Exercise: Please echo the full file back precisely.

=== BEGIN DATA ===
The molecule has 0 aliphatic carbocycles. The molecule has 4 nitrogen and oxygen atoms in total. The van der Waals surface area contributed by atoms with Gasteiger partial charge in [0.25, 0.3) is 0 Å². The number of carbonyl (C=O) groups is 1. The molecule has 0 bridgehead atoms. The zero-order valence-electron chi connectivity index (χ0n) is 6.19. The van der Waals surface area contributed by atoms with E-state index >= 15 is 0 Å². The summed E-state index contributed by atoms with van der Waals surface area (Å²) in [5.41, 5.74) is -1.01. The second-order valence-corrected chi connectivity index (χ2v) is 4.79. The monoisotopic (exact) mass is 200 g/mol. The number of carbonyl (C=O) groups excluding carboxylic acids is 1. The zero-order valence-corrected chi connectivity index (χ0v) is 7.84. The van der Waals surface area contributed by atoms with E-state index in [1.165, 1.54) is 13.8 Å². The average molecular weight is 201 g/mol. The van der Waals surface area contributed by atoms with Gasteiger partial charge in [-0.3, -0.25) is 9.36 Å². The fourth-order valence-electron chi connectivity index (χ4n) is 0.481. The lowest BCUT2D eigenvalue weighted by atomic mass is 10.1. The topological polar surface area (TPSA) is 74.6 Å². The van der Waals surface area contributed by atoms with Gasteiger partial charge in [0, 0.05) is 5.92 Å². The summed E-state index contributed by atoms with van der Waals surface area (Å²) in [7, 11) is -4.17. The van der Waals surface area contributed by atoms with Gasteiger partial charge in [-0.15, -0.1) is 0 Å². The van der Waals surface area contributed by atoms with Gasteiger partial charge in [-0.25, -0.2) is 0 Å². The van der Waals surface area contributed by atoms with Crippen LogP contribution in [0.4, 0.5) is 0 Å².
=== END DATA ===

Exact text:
The molecule has 0 aliphatic carbocycles. The molecule has 4 nitrogen and oxygen atoms in total. The van der Waals surface area contributed by atoms with Gasteiger partial charge in [0.25, 0.3) is 0 Å². The number of carbonyl (C=O) groups is 1. The molecule has 0 bridgehead atoms. The zero-order valence-electron chi connectivity index (χ0n) is 6.19. The van der Waals surface area contributed by atoms with E-state index >= 15 is 0 Å². The summed E-state index contributed by atoms with van der Waals surface area (Å²) in [5.41, 5.74) is -1.01. The second-order valence-corrected chi connectivity index (χ2v) is 4.79. The monoisotopic (exact) mass is 200 g/mol. The number of carbonyl (C=O) groups excluding carboxylic acids is 1. The zero-order valence-corrected chi connectivity index (χ0v) is 7.84. The van der Waals surface area contributed by atoms with E-state index in [1.165, 1.54) is 13.8 Å². The average molecular weight is 201 g/mol. The van der Waals surface area contributed by atoms with Gasteiger partial charge in [-0.3, -0.25) is 9.36 Å². The fourth-order valence-electron chi connectivity index (χ4n) is 0.481. The lowest BCUT2D eigenvalue weighted by atomic mass is 10.1. The topological polar surface area (TPSA) is 74.6 Å². The van der Waals surface area contributed by atoms with Gasteiger partial charge in [0, 0.05) is 5.92 Å². The summed E-state index contributed by atoms with van der Waals surface area (Å²) in [7, 11) is -4.17. The van der Waals surface area contributed by atoms with Gasteiger partial charge in [-0.15, -0.1) is 0 Å². The van der Waals surface area contributed by atoms with Gasteiger partial charge in [-0.25, -0.2) is 0 Å². The van der Waals surface area contributed by atoms with Crippen LogP contribution in [0.4, 0.5) is 0 Å².